Unaccounted for Gas (UFG) in Gas Network Utilities – An International Perspective

Unaccounted for Gas (UFG) in gas network utilities, particularly methane emissions, is a significant yet often overlooked environmental and financial burden. The increasing concern about environmental issues has placed immense pressure on the oil and gas industry to reduce greenhouse gas (GHG) emissions. Methane, a potent GHG with up to 86 times the Global Warming Potential (GWP) of CO2, has garnered attention at COP26, where 105 countries signed the Global Methane Pledge, committing to a 30% reduction in methane emissions by 2030. It is evident that curbing methane emissions from gas networks holds immense potential for making a substantial impact on global climate change goals.

Over the past few decades, methane levels in the atmosphere have been on the rise, with the oil and gas industries ranking as the second-largest anthropogenic source of methane emissions, following agriculture. Methane from the industry primarily enters the atmosphere through venting and unintentional leaks, known as fugitive emissions.

Global Monthly Mean Atmospheric Methane Levels 1980-2020[1]

Unaccounted For Gas (UFG) is responsible of approximately 70 bcm/year of methane release to the atmosphere.

The importance of addressing UFG, especially methane emissions, cannot be overstated due to its dual impact on global warming and financial implications. According to the CEDIGAZ report on “Unaccounted for Gas (UFG) in Gas Network Utilities – An International Perspective” approximately 1.75% of the global natural gas demand annual demand is attributed to UFG, with an estimated 50% representing methane emissions released into the atmosphere. This represents approximately 70 bcm/year of methane release to the atmosphere. Considering methane’s significant Global Warming Potential, reducing UFG becomes paramount in the battle against global warming. The Global Methane Pledge highlights that a 30% decrease in methane emissions could potentially lower global warming by 0.2°C. Additionally, UFG leads to substantial financial losses for utilities and imposes additional costs on customers, amounting to billions of dollars. Consequently, there exists a compelling financial incentive to address and reduce UFG.

Against the backdrop of growing environmental initiatives to combat methane emissions from gas network utilities, the CEDIGAZ report delves into the sources and quantification of UFG, providing a comprehensive overview of methane emissions worldwide. The report further focuses on UFG resulting from the activities of gas network utilities, exploring potential causes and associated solutions related to leakage, Own Use Gas (OUG), theft, and measurement errors. It also investigates the role of gas market regulators in measuring, monitoring, and reducing UFG from gas network utilities. Concluding the report is an extensive review of current data and estimates on UFG from gas network utilities in 82 countries, with results presented regionally and globally.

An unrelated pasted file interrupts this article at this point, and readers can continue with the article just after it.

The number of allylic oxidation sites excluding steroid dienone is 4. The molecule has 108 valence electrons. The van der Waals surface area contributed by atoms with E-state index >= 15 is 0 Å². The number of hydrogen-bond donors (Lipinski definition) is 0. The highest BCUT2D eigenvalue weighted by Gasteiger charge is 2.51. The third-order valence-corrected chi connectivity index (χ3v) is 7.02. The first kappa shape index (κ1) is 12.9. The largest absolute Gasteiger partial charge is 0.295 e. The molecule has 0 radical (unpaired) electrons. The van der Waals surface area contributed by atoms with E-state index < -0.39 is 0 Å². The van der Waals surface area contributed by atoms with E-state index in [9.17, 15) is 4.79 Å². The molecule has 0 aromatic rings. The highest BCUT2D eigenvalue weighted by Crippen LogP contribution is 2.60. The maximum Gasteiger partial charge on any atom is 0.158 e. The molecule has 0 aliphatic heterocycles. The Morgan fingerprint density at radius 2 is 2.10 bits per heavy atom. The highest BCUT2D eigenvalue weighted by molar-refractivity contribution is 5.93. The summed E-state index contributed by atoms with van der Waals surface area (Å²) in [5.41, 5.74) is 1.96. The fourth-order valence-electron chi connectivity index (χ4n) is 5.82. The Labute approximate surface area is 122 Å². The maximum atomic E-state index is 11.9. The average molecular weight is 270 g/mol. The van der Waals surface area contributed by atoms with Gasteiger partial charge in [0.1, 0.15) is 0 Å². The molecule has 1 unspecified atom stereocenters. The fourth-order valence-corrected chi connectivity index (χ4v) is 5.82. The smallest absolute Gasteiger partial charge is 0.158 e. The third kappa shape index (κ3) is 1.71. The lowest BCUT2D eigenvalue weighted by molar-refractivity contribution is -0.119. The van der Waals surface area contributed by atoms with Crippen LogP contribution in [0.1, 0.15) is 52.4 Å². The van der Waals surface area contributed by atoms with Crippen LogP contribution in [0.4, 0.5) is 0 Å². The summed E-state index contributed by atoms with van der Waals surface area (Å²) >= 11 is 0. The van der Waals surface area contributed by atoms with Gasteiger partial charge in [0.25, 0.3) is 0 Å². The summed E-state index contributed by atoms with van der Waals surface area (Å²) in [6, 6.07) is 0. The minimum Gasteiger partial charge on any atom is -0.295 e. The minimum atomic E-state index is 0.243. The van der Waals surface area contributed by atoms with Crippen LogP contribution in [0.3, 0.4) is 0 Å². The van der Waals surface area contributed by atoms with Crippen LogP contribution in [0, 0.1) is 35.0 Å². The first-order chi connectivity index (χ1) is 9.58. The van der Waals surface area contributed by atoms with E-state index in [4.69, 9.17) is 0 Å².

The report underscores the immense potential for significant methane emissions reduction within the oil and gas industry, particularly in the areas of gas flaring and venting. Cost-effective measures can be implemented to address these issues. Key strategies include:

  1. Accurate measurement of flared and vented gas: Establishing systems and procedures to precisely quantify current losses from flaring and venting is crucial, as the availability of good quality data remains limited even in 2022.
  1. Active monitoring of reduction: Improved measurement of flared and vented gas would enable the industry and regulators to actively monitor progress and publish transparent reports showcasing the reduction achieved.
  1. Monetization of flared and vented gas: Encouraging companies to utilize excess gas can significantly reduce venting and flaring activity. Options include diverting gas to nearby gas markets or using it for on-site electricity generation, which can be utilized or sold to the grid. Compression for Compressed Natural Gas (CNG) or small-scale liquefied natural gas (LNG) trains are also viable alternatives.
  1. Effective regulations: Regulations that limit venting and flaring activities are already in place in various regimes. However, careful implementation is necessary.

Unaccounted for Gas (UFG) in Gas Network Utilities – An International Perspective – A report by MJMEnergy for CEDIGAZ – PDF – 155 pages

Pricing: €999 for CEDIGAZ members – €1.999 for non-members

(Orders made before 31st August 2023 will receive a 20% discount)